Fischer's own affidavit belies any claim that he has only recently discovered his attorney's actions. Fischer recites that "I was advised by Stanley Goldschmidt not to attend the hearing on the bad faith litigation claims of the Defendants and that neither he nor anyone from his office would be present as their attendance was not required or necessary." Soon after he accepted this advice, substantial judgments were entered against him. Although the trend of the litigation obviously was unfavorable, Fischer apparently believed that their strategy ultimately would prevail. He relied upon "Mr. Goldschmidt's representations to me that I would prevail on every issue on appeal . . . ."Although Fischer's new counsel has explained the defects in Goldschmidt's legal advice, that does not change the fact that Fischer was aware of Goldschmidt's conduct. Cf. United States v. Pollard, 367 U.S. App. D.C. 386, 393, 416 F.3d 48, 55 (2005) (for purposes of federal statute of limitations, time begins to run when prisoner knows (or through diligence should know) of his attorney's conduct, not when new counsel reveals the legal significance of those facts). We will not reward a party with a new trial where he was aware of "his counsel's derelictions [but] failed to take diligent measures to protect his own interests." Joseph v. Parekh, 351 A.2d 204, 205-06 (D.C. 1976); see also Bond v. Wilson, 398 A.2d at 24 (movant must demonstrate that he "was assiduous in pursuing his claim"); Railway Express Agency, Inc., 250 A.2d at 927 (court properly denied motion to vacate where party negligently monitored the status of his case, waiting twenty months to contact attorney regarding status, only to discover that case had been dismissed due to his attorney's negligence). Except in extraordinary circumstances (not demonstrated here), "if an attorney's conduct falls substantially below what is reasonable under the circumstances, the client's remedy is against the attorney in a suit for malpractice." Link, 370 U.S. at 634 n.10.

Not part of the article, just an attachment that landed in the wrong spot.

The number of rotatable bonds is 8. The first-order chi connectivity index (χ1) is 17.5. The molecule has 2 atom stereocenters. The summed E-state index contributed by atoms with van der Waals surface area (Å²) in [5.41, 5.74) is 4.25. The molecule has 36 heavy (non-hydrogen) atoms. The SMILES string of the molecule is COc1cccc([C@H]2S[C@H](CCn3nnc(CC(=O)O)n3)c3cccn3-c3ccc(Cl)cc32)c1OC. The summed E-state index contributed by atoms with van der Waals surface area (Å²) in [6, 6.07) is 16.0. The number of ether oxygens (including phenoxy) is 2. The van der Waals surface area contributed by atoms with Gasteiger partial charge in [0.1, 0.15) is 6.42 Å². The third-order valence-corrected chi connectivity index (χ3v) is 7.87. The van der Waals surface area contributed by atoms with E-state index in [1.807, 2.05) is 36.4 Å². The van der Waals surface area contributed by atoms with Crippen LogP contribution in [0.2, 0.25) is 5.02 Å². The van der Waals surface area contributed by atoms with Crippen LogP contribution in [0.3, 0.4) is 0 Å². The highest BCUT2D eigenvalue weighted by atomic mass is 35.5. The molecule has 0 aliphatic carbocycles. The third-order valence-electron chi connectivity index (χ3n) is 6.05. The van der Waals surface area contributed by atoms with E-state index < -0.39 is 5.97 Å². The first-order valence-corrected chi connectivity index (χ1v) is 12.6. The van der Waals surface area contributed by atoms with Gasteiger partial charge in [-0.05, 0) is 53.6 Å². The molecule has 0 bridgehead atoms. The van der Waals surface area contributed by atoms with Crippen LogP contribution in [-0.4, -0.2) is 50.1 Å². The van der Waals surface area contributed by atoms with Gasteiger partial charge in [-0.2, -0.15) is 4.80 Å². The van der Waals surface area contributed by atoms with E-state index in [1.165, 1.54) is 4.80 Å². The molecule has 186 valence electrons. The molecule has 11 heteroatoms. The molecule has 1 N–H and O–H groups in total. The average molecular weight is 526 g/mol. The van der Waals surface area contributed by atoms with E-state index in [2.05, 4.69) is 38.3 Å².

III. The Writ of Attachment -- D.C. Code ...